A recurring theme in my articles has been the importance of industry-level economics to the success of an investment; it is not uncommon for all participants in an industry with favorable dynamics to outperform, and, similarly, it is all too common for even the best operators in a poor industry to underperform. However, industry importance is not limited to economics; competitive structure is crucial as well.
Most quality-oriented investors seem to prefer an oligopolistic structure in which the incumbents have strong entrenched positions whose steady profits are protected by high barriers to entry. As GMO observed in their 2012 Profits for the Long Run: Affirming the Case for Quality, the limited competition within an oligopoly all but ensures a continued defiance of the laws of mean reversion:
While antitrust laws prevent monopolies from engaging in blatant anti-competitive behavior, oligopolies can and do create barriers to shield themselves from competitive forces. For example, the tech sector has become quite adept at the preemptive acquisition as a form of moat maintenance. The competitive equilibrium model so beloved of standard economics is much less relevant than we are taught to believe.
The authors go on to demonstrate that returns on equity have been relatively stable for the most profitable companies over time, implying their unique industry structures have kept them insulated against material new competition which would have eroded their profitability (source GMO):
Another advantage to the oligopolistic structure is that stronger firms can focus on the gradual acquisition of market share at the expense of weaker players. In his wonderful book Quality Investing, Professor Lawrence Cunningham writes:
Beating multiple competitors all of the time is impossible, so companies tend to focus on fighting weaker competitors whilst leaving the stronger ones alone. Such an environment prevailed for years in the hearing aid market, and this ultimately resulted in the two dominant makers — Sonova and William Demant — consistently taking share from weaker competitors…As a general rule, an oligopoly is preferable to a fragmented and volatile competitive landscape.
While I generally agree with GMO and Professor Cunningham that oligopolies are ideal for finding high-quality investment ideas, there are implied mathematical limits to such an industry structure. For example, an oligopoly of perhaps four or five major players of roughly equal market share seems to ensure stability, and rationality when it comes to such things as competitive pricing, but that stability almost certainly comes at the expense of capping major upside; in stable industries market share gains are acquired over time and slowly at that.
For major winners, the optimal industry structure seems to be highly fragmented, as consolidators have the opportunity to acquire market share much more quickly, and to a far greater degree. Furthermore, it is industries that are generally economically insensitive and service-oriented that present the best opportunities for such massive consolidation.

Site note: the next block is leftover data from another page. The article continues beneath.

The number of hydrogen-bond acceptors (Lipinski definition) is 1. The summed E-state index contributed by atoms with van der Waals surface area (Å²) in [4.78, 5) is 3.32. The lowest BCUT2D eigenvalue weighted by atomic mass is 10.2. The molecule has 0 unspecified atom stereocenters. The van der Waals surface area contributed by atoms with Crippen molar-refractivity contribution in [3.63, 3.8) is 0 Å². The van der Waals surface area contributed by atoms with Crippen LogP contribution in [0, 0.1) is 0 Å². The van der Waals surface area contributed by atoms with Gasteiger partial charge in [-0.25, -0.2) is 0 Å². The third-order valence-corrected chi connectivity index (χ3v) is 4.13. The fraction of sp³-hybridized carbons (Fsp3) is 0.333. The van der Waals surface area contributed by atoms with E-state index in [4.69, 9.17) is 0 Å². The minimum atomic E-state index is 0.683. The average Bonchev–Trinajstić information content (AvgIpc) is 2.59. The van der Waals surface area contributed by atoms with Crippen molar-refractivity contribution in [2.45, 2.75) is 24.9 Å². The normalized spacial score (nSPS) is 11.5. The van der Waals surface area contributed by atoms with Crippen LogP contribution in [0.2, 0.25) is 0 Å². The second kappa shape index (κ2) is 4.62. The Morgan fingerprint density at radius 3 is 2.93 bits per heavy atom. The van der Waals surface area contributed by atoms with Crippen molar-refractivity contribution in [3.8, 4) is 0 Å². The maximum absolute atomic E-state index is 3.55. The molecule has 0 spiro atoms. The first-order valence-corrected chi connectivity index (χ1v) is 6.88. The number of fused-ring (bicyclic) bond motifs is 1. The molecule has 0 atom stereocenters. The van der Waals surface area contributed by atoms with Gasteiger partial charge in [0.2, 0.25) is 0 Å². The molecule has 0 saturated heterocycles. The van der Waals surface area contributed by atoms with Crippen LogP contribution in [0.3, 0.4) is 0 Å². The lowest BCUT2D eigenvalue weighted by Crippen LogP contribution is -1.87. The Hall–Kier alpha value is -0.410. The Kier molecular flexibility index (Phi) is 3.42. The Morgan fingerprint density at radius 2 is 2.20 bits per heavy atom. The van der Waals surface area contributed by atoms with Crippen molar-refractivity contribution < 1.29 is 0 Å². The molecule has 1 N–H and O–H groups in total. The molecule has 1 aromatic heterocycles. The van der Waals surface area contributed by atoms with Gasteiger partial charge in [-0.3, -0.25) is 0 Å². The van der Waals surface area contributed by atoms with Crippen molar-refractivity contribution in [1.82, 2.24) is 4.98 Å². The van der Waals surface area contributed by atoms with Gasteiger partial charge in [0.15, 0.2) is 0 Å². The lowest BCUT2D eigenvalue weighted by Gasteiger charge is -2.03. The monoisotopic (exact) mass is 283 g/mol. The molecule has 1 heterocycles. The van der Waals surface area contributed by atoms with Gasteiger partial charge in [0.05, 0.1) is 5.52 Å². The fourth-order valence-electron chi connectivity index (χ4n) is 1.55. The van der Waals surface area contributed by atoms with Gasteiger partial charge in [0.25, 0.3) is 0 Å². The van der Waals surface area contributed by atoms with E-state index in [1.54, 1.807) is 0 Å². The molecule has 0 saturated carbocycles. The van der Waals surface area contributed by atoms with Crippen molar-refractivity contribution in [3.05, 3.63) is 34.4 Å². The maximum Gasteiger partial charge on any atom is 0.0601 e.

Consider the auto parts retail industry, which a couple decades ago was so fragmented that the top five players controlled less than 5% of the market. Fast forward to 2022, and major players such as AutoZone, O’Reilly, and Advance control roughly 40-45% of the market, the consolidation of which came at the expense of much smaller, less efficient players, who were either acquired or forced out. The performance of the trio has been stellar; even the weakest performance of the three was better than market-average:
This strategy of taking service-based and extremely fragmented industries and consolidating them was how Wayne Huizenga made a fortune several times over, first with trash collection when he founded Waste Management, then with Blockbuster in video rental and AutoNation in auto dealerships. Alain Bouchard followed a similar script as he built his convenience store empire with Alimentation Couche-Tard. SCI and Rollins are attempting to do this in funeral homes and pest control, respectively, and, thus far, the results have been stellar.
To sum it up, I would say that oligopolies are generally optimal for stable cash extraction, but fragmented industries that are ripe for consolidation are likely where investors will find some of their biggest winners. This seems particularly true in everyday service industries with low economic sensitivity and specific skills such as plumbing, veterinary, and HVAC as demographics dictate an exit for many self-proprietors with generational wealth transfers and liquidity front and center of their minds.
Disclosure: Both the author and clients of Fortune Financial Advisors, LLC may own positions in any securities mentioned.